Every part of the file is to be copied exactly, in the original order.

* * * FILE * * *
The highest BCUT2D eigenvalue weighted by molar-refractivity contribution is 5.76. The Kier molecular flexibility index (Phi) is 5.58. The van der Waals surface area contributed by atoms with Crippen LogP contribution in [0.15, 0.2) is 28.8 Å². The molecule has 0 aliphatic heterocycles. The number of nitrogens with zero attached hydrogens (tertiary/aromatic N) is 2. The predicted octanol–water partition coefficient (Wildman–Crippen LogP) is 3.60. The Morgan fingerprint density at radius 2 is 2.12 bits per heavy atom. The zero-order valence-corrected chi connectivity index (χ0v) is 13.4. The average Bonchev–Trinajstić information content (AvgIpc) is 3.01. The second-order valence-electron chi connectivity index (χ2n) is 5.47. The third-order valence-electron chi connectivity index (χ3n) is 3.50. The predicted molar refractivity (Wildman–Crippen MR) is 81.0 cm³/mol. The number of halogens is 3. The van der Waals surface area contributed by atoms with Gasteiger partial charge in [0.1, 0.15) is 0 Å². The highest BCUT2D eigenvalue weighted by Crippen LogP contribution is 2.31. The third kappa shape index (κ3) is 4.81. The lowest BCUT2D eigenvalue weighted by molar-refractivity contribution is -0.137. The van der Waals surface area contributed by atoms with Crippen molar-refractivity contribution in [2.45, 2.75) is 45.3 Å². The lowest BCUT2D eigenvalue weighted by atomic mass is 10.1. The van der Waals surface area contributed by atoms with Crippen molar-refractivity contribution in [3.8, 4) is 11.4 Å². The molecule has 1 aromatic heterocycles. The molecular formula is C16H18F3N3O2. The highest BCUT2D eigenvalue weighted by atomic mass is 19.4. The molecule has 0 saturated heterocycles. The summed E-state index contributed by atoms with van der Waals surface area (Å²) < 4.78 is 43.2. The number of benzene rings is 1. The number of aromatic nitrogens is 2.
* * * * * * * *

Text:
The highest BCUT2D eigenvalue weighted by molar-refractivity contribution is 5.76. The Kier molecular flexibility index (Phi) is 5.58. The van der Waals surface area contributed by atoms with Crippen LogP contribution in [0.15, 0.2) is 28.8 Å². The molecule has 0 aliphatic heterocycles. The number of nitrogens with zero attached hydrogens (tertiary/aromatic N) is 2. The predicted octanol–water partition coefficient (Wildman–Crippen LogP) is 3.60. The Morgan fingerprint density at radius 2 is 2.12 bits per heavy atom. The zero-order valence-corrected chi connectivity index (χ0v) is 13.4. The average Bonchev–Trinajstić information content (AvgIpc) is 3.01. The second-order valence-electron chi connectivity index (χ2n) is 5.47. The third-order valence-electron chi connectivity index (χ3n) is 3.50. The predicted molar refractivity (Wildman–Crippen MR) is 81.0 cm³/mol. The number of halogens is 3. The van der Waals surface area contributed by atoms with Gasteiger partial charge in [0.1, 0.15) is 0 Å². The highest BCUT2D eigenvalue weighted by Crippen LogP contribution is 2.31. The third kappa shape index (κ3) is 4.81. The lowest BCUT2D eigenvalue weighted by molar-refractivity contribution is -0.137. The van der Waals surface area contributed by atoms with Crippen molar-refractivity contribution in [2.45, 2.75) is 45.3 Å². The lowest BCUT2D eigenvalue weighted by atomic mass is 10.1. The van der Waals surface area contributed by atoms with Crippen molar-refractivity contribution in [3.8, 4) is 11.4 Å². The molecule has 1 aromatic heterocycles. The molecular formula is C16H18F3N3O2. The highest BCUT2D eigenvalue weighted by atomic mass is 19.4. The molecule has 0 saturated heterocycles. The summed E-state index contributed by atoms with van der Waals surface area (Å²) < 4.78 is 43.2. The number of benzene rings is 1. The number of aromatic nitrogens is 2.